There are tough calls in American political life. There are tough votes on Capitol Hill. Permanent Normal Trade Relations (PNTR) for China is not one of them. As U.S. Trade Representative Charlene Barshefsky tells us in this week's Big Shot Interview, all the concessions are on the Chinese side.
This deal gives our companies greater access to the Chinese market and allows us to market directly to Chinese consumers. It reduces tariffs on U.S. exports to China. It gives U.S. companies greater ownership rights in Chinese ventures. It includes stronger protections for U.S. intellectual property, so our software, movies, music, medicines and chip designs can't be easily pirated. Meanwhile, we make no changes in our rules on imports into the U.S. We give up nothing in return for the opportunity to compete for business in China. In Barshefsky's words, "It's a no-brainer."
Okay, what about the issue of human rights? There's no doubt that China's government mistreats its own people. The persecution of Falun Gong members and other people of faith is despicable. Recent attempts to censor the Internet show that for all the movement toward free markets, the regime still doesn't get the idea of individual liberty. The question is, will PNTR help or hurt the prospects for reform in China? To put it another way, do you think freer markets in China will help or hurt the average Chinese citizen?
History says that expanded trade and more American companies in China will be good for China's dissidents, and that's one reason why Chinese democracy activist Martin Lee wants PNTR. Says Barshefsky, "Trade agreements are not an aggressive substitute for human rights policy. But we know, we know, that increased trade raises living standards. We know that as a country has become wealthier, people demand more of their governments. This has been the pattern most profoundly felt in Asia."
You want examples? Notes Barshefsky, "If you look at Thailand, at the Philippines, at South Korea—perhaps the most pointed example—as incomes rose, as the economy opened more, as information flowed between that economy and the outside world over time, people demanded more. And in the case of the Philippines, and in the case of South Korea, they demanded democracy." Adds Barshefsky, "As Ben Franklin said, 'We know of no nation ever ruined by trade.' That is certainly going to be the case with China."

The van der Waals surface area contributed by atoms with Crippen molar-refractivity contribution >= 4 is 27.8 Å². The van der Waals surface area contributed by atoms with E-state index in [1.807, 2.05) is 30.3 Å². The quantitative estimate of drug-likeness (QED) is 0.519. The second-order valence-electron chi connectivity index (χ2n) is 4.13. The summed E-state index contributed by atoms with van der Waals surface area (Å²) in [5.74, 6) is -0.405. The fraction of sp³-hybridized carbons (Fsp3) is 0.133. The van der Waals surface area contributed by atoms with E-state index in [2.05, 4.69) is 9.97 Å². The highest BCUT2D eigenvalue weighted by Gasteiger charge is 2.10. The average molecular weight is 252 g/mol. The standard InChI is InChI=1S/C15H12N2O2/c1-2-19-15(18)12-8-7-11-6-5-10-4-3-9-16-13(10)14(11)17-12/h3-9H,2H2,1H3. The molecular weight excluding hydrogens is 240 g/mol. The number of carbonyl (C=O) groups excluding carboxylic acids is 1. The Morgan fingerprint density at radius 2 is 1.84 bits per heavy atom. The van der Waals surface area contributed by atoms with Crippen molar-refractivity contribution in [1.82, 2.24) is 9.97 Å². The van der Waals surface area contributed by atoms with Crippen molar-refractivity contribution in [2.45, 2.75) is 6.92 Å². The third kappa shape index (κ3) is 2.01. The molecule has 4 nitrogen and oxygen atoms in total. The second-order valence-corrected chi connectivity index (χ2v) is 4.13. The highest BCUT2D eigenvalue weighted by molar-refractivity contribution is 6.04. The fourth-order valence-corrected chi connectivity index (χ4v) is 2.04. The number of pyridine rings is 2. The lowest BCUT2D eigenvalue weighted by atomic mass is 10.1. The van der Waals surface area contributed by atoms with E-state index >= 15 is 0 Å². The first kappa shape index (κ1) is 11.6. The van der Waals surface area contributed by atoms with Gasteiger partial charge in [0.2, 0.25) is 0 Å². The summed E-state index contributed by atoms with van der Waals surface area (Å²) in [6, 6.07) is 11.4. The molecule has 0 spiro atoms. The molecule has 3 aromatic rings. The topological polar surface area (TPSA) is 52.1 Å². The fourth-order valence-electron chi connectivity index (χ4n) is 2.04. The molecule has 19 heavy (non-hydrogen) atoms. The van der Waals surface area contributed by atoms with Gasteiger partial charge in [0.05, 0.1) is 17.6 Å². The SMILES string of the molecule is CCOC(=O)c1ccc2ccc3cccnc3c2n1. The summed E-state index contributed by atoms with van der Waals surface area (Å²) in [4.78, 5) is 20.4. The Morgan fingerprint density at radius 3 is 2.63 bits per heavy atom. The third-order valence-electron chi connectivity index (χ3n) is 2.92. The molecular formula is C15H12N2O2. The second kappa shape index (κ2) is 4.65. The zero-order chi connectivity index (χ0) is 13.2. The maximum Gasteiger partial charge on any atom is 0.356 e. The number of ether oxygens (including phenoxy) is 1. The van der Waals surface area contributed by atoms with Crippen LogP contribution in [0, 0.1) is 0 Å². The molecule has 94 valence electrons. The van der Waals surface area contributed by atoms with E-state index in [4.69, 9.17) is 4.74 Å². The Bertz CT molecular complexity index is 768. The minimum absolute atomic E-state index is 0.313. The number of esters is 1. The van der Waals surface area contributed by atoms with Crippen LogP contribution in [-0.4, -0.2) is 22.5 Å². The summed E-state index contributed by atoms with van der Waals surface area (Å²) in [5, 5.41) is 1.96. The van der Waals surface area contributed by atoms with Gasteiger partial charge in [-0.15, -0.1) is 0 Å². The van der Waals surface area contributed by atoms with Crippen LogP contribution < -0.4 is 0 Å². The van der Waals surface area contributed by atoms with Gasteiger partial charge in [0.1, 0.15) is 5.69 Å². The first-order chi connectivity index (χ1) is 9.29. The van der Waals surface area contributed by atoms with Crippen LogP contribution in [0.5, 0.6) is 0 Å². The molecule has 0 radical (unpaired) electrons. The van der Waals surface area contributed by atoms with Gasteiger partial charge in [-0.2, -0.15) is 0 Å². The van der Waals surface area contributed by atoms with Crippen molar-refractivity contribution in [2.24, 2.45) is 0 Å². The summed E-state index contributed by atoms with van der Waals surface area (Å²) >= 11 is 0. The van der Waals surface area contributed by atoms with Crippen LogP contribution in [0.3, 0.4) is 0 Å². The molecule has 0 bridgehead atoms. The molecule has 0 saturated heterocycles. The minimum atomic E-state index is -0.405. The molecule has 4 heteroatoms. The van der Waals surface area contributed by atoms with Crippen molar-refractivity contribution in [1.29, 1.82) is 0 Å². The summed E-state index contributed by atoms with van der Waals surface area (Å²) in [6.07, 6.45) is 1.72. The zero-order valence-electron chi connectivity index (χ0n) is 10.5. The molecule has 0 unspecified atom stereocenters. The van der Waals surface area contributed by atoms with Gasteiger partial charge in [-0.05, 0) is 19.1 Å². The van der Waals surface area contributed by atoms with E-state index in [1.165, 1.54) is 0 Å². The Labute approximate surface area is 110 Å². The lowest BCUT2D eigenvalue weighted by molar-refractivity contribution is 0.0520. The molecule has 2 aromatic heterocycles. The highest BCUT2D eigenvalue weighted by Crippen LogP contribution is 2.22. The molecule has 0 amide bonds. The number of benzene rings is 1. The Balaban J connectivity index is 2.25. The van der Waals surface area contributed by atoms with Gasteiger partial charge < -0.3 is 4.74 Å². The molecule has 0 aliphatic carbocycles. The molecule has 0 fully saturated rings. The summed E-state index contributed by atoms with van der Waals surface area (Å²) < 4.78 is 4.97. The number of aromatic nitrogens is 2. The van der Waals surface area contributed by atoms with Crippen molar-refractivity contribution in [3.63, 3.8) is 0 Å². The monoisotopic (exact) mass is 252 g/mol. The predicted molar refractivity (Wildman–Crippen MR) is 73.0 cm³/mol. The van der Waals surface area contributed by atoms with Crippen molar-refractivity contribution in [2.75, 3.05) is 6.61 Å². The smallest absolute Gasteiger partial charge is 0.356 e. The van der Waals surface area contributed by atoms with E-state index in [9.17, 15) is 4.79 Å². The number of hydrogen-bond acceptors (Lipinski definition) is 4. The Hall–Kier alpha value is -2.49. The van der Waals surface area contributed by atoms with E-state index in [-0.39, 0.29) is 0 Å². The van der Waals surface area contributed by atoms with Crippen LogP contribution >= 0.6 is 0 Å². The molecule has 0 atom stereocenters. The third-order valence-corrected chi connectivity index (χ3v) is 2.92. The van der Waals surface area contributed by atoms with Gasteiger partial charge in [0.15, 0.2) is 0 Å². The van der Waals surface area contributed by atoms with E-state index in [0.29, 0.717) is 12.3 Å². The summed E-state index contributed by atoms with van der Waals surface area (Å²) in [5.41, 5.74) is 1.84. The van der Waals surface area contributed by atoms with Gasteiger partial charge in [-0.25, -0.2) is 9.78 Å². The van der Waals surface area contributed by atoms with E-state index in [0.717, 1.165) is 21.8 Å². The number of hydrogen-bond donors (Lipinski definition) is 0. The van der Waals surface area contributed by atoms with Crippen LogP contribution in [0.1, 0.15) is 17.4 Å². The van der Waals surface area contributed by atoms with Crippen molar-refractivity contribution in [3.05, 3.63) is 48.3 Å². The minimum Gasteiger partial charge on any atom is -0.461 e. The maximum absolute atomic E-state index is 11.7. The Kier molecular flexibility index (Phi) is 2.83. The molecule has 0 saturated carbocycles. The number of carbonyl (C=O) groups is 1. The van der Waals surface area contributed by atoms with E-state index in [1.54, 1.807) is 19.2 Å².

For the first time, the Chinese government is letting all of our computer and software firms set up shop and sell directly to Chinese consumers without government interference. Our companies can give average citizens the tools of the information age. And more communications technology in the hands of the people is always bad news for dictators. Think of the 1980s, when the Reagan Administration smuggled fax machines and radios to the Solidarity movement in Poland. Now imagine how a 21st century dictatorship could possibly control a population with widespread access to the Internet.
Says Barshefsky, "Last year there were one million Net users in China. This year, the estimate is between 9 and 12. Next year the estimate is 30, and it is predicted at about 120 million three years after that. The government is not going to be able to control content. It is not going to be able to control access, keeping in mind as well, access can be provided cross-border. One does not have to locate in China to provide access. And I think that the Net and the availability of information flow on the Net is going to have perhaps the single most profound change on China, engendering tremendous pressure on the Chinese leadership… that we have ever seen."
If you're somebody who cares deeply about human rights, don't allow yourself to be used by opponents of free trade. In fact, what protectionist politicians fear most is a reformed China, because it might actually attract new U.S. investment.
Says Barshefsky, "It is a curious argument coming from Americans. The argument would have to go something like this: As China opens and liberalizes, as new rules are introduced, as new enforcement mechanisms are introduced, as China becomes a more reliable partner, as rule of law is more firmly rooted in China, it will become an ever-more attractive place in which to invest. And our companies may therefore invest in China at a more rapid rate than currently, and export products back to the U.S. Now the logical extension of the argument would be to say, we should insure that all countries with which we trade should remain lawless, so that investors won't locate there. That is to say I can't attribute any legitimacy to arguments that suggest it is not in our interest to promote the rule of law worldwide."
The United States prospers when we have reliable trading partners committed to free markets and the rule of law. Let's help China become that kind of partner, and you'll be amazed at the benefits for Chinese citizens.